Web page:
20th July 2020
Football Shirts - Fashion or Support?
Design in Football is relevant more now than ever. The world's game is transcending into different industries and subcultures. How? Through the use of fashion.
Clubs are no longer just targeting their supporters, they are reaching out to a much wider audience. Shirts have been seen in music videos, on fashion runways and on high influence celebrities such as Kendall Jenner and Drake.
There was a period in time where the huge suppliers such as Nike and Adidas were guilty of using template kit designs. Rolling out the same design across multiple clubs just changing the crest and colour. A new shirt can range from £50-£70 and people are no longer settling for an uninspiring update from last seasons' kit. They want to be wowed.
The retro football shirt market has exploded in recent years. It has always been there but with the re-emergence of vintage pieces in fashion has increased the desire for shirts from 20+ years ago. Of course some classic shirts have an emotive meaning for some people but perhaps another reason why they are so attractive to people is because the design guidelines during this time were less restricted compared to now.
It begs the question how do kit designers approach each new season from now on. Is this vintage trend going to continue? How close do we rip off the 90s? Have we gone a bit too crazy? Are we designing for fans or fashion? The job of a kit designer is hard. To keep each release fresh and new is an ongoing challenge.
As an ode to my love of football shirts I have chosen seven kits both old and new that I absolutely adore.
Roma Third Shirt 19/20
Free range was given on every third kit of the elite teams sponsored by Nike this season. Fitting with the retro trend, Nike decided to revisit Roma's historic past. This kit is a reimagined version of the 1992 Roma cup winning shirt with a vintage collar design. As with Nike’s other European powerhouses, the Nike Futura logo also makes a welcome return, strengthening those retro 90s vibes.
Liverpool Away Kit 93/94
The black three stripes are iconic on this kit. The positioning of the badge and adidas logo is a controversial one however I am a massive fan of the crest of a club being centre. One thing that often gets overlooked in shirts is the sponsor. It can either throw the design of a shirt completely off or fit with it nicely. The green Carlsberg logo compliments the sleeves of this shirt massively.
Brazil Away Kit 2002
You have a lot of football memories when you are growing up. One of which was sitting in a school hall when I was around 8 years old and watching Ronaldinho lob David Seaman. You won't forget that moment and you won't forget the kit. Every time I see this kit I mainly think of 8 year olds in tears but also how good that Brazil team was.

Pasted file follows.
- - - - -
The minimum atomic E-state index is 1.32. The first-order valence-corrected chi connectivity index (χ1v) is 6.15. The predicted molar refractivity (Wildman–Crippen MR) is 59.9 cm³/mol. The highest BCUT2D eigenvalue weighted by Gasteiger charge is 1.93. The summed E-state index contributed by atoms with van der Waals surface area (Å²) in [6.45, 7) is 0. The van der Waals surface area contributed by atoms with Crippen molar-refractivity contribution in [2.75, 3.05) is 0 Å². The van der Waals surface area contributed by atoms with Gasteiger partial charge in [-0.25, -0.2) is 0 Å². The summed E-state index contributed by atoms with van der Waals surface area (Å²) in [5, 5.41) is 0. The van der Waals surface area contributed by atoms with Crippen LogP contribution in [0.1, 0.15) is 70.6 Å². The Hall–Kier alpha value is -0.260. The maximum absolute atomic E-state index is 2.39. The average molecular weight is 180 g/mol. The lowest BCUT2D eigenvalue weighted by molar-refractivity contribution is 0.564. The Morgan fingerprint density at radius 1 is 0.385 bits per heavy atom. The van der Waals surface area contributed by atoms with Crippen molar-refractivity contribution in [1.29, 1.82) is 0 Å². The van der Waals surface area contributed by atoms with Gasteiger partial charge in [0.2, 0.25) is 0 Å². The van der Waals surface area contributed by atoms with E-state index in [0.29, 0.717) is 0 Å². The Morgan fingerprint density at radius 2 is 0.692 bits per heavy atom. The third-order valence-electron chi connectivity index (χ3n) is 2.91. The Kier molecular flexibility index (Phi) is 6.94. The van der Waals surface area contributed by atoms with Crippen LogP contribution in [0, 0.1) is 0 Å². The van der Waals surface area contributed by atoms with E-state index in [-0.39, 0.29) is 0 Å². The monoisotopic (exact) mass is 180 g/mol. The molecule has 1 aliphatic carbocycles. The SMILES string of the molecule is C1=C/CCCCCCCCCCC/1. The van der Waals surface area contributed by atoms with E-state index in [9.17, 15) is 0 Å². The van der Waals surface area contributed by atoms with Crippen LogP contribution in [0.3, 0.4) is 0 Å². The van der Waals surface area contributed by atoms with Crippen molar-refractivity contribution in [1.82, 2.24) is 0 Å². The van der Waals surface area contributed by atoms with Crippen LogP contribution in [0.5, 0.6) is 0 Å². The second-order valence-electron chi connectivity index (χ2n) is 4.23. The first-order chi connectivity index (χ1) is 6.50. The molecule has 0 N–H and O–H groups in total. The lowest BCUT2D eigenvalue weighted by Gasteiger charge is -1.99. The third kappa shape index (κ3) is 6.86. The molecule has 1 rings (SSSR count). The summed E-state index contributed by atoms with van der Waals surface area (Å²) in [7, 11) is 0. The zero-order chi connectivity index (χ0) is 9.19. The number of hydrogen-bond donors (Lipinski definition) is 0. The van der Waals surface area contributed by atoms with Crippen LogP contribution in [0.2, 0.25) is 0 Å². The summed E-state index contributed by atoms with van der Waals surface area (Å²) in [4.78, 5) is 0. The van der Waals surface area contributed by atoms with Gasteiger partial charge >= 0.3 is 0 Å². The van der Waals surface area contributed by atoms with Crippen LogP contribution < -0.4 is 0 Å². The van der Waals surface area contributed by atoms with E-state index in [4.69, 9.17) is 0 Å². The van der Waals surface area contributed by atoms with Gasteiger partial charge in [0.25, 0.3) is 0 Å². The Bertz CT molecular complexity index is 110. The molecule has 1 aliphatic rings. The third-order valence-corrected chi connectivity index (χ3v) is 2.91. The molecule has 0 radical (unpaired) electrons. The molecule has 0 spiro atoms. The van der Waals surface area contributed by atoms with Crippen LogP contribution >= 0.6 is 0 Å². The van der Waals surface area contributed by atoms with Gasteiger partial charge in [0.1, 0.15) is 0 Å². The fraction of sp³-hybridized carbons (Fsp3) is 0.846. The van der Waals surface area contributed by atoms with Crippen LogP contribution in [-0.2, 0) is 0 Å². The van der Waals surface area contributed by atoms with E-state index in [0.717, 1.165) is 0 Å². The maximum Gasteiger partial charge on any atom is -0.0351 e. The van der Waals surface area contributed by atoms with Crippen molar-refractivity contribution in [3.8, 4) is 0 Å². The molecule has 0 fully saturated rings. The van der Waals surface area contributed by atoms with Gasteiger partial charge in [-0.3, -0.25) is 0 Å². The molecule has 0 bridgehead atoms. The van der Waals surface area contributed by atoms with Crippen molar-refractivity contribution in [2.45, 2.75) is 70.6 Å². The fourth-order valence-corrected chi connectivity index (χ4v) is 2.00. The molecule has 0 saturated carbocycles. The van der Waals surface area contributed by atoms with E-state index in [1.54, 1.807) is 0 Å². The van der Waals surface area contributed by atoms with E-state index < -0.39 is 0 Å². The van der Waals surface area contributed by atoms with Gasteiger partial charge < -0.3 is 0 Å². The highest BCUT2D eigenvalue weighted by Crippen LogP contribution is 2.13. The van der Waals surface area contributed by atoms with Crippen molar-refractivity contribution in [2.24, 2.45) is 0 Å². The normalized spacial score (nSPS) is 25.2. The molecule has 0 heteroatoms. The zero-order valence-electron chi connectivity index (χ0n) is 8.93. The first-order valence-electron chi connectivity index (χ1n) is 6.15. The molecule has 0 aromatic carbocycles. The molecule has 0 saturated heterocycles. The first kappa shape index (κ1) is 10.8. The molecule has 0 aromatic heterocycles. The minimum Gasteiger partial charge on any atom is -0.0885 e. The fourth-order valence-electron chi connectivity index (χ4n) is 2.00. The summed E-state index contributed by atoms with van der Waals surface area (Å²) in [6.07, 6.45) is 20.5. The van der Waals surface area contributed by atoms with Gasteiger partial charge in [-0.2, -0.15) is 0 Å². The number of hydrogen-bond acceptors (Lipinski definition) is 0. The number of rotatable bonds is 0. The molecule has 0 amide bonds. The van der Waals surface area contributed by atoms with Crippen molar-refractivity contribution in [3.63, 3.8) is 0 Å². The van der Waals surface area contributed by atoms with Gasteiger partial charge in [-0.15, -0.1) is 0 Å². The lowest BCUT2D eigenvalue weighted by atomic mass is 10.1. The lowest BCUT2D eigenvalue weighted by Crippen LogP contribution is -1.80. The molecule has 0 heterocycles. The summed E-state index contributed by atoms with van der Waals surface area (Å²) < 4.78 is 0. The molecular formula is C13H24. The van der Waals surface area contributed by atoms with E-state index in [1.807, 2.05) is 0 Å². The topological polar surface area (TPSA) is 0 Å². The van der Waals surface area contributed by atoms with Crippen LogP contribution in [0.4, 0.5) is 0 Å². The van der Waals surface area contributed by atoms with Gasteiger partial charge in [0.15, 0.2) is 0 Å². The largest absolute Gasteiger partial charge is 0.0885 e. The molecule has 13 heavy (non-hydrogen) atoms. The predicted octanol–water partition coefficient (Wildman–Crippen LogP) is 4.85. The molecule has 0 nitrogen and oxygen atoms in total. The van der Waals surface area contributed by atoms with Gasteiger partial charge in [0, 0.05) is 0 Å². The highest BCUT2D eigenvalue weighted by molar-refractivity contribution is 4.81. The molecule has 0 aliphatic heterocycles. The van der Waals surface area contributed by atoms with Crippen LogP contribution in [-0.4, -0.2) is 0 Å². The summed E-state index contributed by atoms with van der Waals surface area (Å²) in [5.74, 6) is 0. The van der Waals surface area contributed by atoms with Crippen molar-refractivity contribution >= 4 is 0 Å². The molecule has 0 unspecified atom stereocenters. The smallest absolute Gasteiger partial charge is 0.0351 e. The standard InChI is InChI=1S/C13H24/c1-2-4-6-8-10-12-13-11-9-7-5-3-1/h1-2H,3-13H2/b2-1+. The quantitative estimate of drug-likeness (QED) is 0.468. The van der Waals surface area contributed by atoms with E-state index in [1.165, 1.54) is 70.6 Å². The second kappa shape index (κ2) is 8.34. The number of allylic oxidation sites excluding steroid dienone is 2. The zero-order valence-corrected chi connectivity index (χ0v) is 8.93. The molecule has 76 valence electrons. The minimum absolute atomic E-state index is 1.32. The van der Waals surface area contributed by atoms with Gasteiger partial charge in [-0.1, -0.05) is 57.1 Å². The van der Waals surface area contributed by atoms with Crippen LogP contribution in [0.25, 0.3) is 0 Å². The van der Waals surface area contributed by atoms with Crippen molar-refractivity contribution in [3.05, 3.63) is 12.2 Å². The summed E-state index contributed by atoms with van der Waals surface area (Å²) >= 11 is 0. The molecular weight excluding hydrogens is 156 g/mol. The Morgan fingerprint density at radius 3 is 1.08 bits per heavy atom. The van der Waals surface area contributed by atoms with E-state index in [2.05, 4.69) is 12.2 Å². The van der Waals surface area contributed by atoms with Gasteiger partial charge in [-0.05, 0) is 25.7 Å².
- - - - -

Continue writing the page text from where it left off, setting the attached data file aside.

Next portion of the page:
Germany Away 2018
The away kits of the 2018 World Cup were the real showstoppers. The Germany away kit is a modern interpretation of the 1990 World Cup away shirt. Taking the graphic pattern from the home shirt with the use of a unique green labelled 'EQT Green makes this shirt one of the standouts of the tournament for me.
"Let’s be honest though, if you’re English, you don’t buy a Germany shirt to evoke memories of painful defeats – you buy it because it’s boss, with a unique style you simply don’t get from any other nation."
Borussia Dortmund Home 94/95
Nothing short of amazing. The Nike designers during the 90s must have thrown every rule book out of the window. I can imagine the luminous yellow was a controversial opinion during the time and might be still is but I believe it has aged so well. The Nike Futura logo sits on a unique collar design and the graphic pattern on the sleeves is bold and daring.
PSV Home & Away 95/96
The last season of Ronaldo's PSV reign and the first Nike PSV kit produced, a match made in heaven. It's hard for a club to get both the home and away shirt so right. The checkered collar is a lovely detail. These kits are a perfect set.
France Away Kit 11/12
Taking strong visual cues from the 'marinière' which is a strong piece of French history and is now seen as a timeless style icon. A style embedded in French culture meant it was only right to introduce some form of elegance into the national side's look.
Written by Gaz Burns, Designer.